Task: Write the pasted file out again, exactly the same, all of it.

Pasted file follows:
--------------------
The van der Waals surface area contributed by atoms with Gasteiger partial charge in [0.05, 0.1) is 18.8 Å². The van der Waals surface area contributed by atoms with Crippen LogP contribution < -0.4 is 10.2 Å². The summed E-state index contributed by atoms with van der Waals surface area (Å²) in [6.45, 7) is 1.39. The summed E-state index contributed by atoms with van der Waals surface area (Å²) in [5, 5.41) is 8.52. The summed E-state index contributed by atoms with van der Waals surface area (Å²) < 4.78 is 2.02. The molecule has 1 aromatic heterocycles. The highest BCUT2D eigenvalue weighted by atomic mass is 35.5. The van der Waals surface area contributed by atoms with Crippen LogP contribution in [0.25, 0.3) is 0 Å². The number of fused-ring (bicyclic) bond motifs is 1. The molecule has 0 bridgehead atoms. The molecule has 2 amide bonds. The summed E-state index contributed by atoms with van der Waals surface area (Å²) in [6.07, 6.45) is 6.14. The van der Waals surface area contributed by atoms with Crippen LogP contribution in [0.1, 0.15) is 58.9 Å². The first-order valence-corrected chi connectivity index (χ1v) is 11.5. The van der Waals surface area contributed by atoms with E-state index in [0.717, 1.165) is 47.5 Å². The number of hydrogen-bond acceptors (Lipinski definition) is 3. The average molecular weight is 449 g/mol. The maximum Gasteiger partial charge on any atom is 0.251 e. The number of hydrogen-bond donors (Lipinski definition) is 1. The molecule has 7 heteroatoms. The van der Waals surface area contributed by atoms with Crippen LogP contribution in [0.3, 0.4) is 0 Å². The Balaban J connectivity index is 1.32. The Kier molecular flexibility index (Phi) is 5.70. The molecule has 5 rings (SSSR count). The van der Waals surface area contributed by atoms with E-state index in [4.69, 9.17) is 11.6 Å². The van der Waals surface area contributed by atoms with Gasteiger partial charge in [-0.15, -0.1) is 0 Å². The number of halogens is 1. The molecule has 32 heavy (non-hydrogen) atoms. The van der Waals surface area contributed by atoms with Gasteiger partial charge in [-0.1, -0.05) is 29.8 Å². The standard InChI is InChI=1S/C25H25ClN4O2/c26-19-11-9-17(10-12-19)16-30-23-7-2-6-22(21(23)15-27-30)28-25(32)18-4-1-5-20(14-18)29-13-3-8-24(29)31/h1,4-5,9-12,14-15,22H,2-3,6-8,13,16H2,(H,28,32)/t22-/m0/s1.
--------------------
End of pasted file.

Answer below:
The van der Waals surface area contributed by atoms with Gasteiger partial charge in [0.05, 0.1) is 18.8 Å². The van der Waals surface area contributed by atoms with Crippen LogP contribution < -0.4 is 10.2 Å². The summed E-state index contributed by atoms with van der Waals surface area (Å²) in [6.45, 7) is 1.39. The summed E-state index contributed by atoms with van der Waals surface area (Å²) in [5, 5.41) is 8.52. The summed E-state index contributed by atoms with van der Waals surface area (Å²) < 4.78 is 2.02. The molecule has 1 aromatic heterocycles. The highest BCUT2D eigenvalue weighted by atomic mass is 35.5. The van der Waals surface area contributed by atoms with Crippen LogP contribution in [0.25, 0.3) is 0 Å². The number of fused-ring (bicyclic) bond motifs is 1. The molecule has 0 bridgehead atoms. The molecule has 2 amide bonds. The summed E-state index contributed by atoms with van der Waals surface area (Å²) in [6.07, 6.45) is 6.14. The van der Waals surface area contributed by atoms with Crippen LogP contribution in [0.1, 0.15) is 58.9 Å². The first-order valence-corrected chi connectivity index (χ1v) is 11.5. The van der Waals surface area contributed by atoms with E-state index in [0.717, 1.165) is 47.5 Å². The number of hydrogen-bond acceptors (Lipinski definition) is 3. The average molecular weight is 449 g/mol. The maximum Gasteiger partial charge on any atom is 0.251 e. The number of hydrogen-bond donors (Lipinski definition) is 1. The molecule has 7 heteroatoms. The van der Waals surface area contributed by atoms with Crippen LogP contribution in [0.3, 0.4) is 0 Å². The Balaban J connectivity index is 1.32. The Kier molecular flexibility index (Phi) is 5.70. The molecule has 5 rings (SSSR count). The van der Waals surface area contributed by atoms with E-state index in [4.69, 9.17) is 11.6 Å². The van der Waals surface area contributed by atoms with Gasteiger partial charge in [-0.15, -0.1) is 0 Å². The number of halogens is 1. The molecule has 32 heavy (non-hydrogen) atoms. The van der Waals surface area contributed by atoms with Gasteiger partial charge in [-0.1, -0.05) is 29.8 Å². The standard InChI is InChI=1S/C25H25ClN4O2/c26-19-11-9-17(10-12-19)16-30-23-7-2-6-22(21(23)15-27-30)28-25(32)18-4-1-5-20(14-18)29-13-3-8-24(29)31/h1,4-5,9-12,14-15,22H,2-3,6-8,13,16H2,(H,28,32)/t22-/m0/s1.